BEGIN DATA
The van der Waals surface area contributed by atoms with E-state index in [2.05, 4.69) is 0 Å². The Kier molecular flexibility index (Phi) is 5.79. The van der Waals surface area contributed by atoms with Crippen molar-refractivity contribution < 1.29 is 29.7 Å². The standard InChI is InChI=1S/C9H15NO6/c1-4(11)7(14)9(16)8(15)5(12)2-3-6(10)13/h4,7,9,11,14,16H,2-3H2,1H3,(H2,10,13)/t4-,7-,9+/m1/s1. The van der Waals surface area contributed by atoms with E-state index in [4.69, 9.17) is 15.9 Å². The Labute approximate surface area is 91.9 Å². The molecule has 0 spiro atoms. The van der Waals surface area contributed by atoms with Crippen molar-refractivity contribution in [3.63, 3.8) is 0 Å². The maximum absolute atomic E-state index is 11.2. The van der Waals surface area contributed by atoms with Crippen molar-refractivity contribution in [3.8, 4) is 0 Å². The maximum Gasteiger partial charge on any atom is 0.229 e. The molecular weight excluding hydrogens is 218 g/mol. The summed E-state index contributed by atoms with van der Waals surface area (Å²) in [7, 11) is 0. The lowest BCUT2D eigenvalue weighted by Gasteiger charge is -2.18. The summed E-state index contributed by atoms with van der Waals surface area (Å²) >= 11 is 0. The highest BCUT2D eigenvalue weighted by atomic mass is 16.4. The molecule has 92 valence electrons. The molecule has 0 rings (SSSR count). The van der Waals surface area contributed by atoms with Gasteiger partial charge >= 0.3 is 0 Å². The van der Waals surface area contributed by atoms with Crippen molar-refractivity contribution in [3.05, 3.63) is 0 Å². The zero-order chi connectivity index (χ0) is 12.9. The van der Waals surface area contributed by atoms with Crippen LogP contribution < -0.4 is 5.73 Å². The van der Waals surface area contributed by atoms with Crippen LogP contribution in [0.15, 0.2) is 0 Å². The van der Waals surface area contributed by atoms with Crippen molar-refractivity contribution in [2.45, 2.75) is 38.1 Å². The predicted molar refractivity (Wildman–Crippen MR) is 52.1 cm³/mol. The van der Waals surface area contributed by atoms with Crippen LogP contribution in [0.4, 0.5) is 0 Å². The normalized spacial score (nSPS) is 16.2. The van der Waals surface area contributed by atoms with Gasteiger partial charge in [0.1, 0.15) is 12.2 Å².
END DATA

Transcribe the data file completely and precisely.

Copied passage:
The van der Waals surface area contributed by atoms with E-state index in [2.05, 4.69) is 0 Å². The Kier molecular flexibility index (Phi) is 5.79. The van der Waals surface area contributed by atoms with Crippen molar-refractivity contribution < 1.29 is 29.7 Å². The standard InChI is InChI=1S/C9H15NO6/c1-4(11)7(14)9(16)8(15)5(12)2-3-6(10)13/h4,7,9,11,14,16H,2-3H2,1H3,(H2,10,13)/t4-,7-,9+/m1/s1. The van der Waals surface area contributed by atoms with E-state index in [4.69, 9.17) is 15.9 Å². The Labute approximate surface area is 91.9 Å². The molecule has 0 spiro atoms. The van der Waals surface area contributed by atoms with Crippen molar-refractivity contribution in [3.63, 3.8) is 0 Å². The maximum absolute atomic E-state index is 11.2. The van der Waals surface area contributed by atoms with Crippen molar-refractivity contribution in [3.8, 4) is 0 Å². The maximum Gasteiger partial charge on any atom is 0.229 e. The molecular weight excluding hydrogens is 218 g/mol. The summed E-state index contributed by atoms with van der Waals surface area (Å²) in [7, 11) is 0. The lowest BCUT2D eigenvalue weighted by Gasteiger charge is -2.18. The summed E-state index contributed by atoms with van der Waals surface area (Å²) >= 11 is 0. The highest BCUT2D eigenvalue weighted by atomic mass is 16.4. The molecule has 92 valence electrons. The molecule has 0 rings (SSSR count). The van der Waals surface area contributed by atoms with Gasteiger partial charge >= 0.3 is 0 Å². The van der Waals surface area contributed by atoms with Crippen molar-refractivity contribution in [3.05, 3.63) is 0 Å². The zero-order chi connectivity index (χ0) is 12.9. The van der Waals surface area contributed by atoms with Crippen LogP contribution < -0.4 is 5.73 Å². The van der Waals surface area contributed by atoms with Crippen LogP contribution in [0.15, 0.2) is 0 Å². The van der Waals surface area contributed by atoms with Crippen molar-refractivity contribution in [2.45, 2.75) is 38.1 Å². The predicted molar refractivity (Wildman–Crippen MR) is 52.1 cm³/mol. The van der Waals surface area contributed by atoms with Crippen LogP contribution in [0.4, 0.5) is 0 Å². The normalized spacial score (nSPS) is 16.2. The van der Waals surface area contributed by atoms with Gasteiger partial charge in [0.1, 0.15) is 12.2 Å².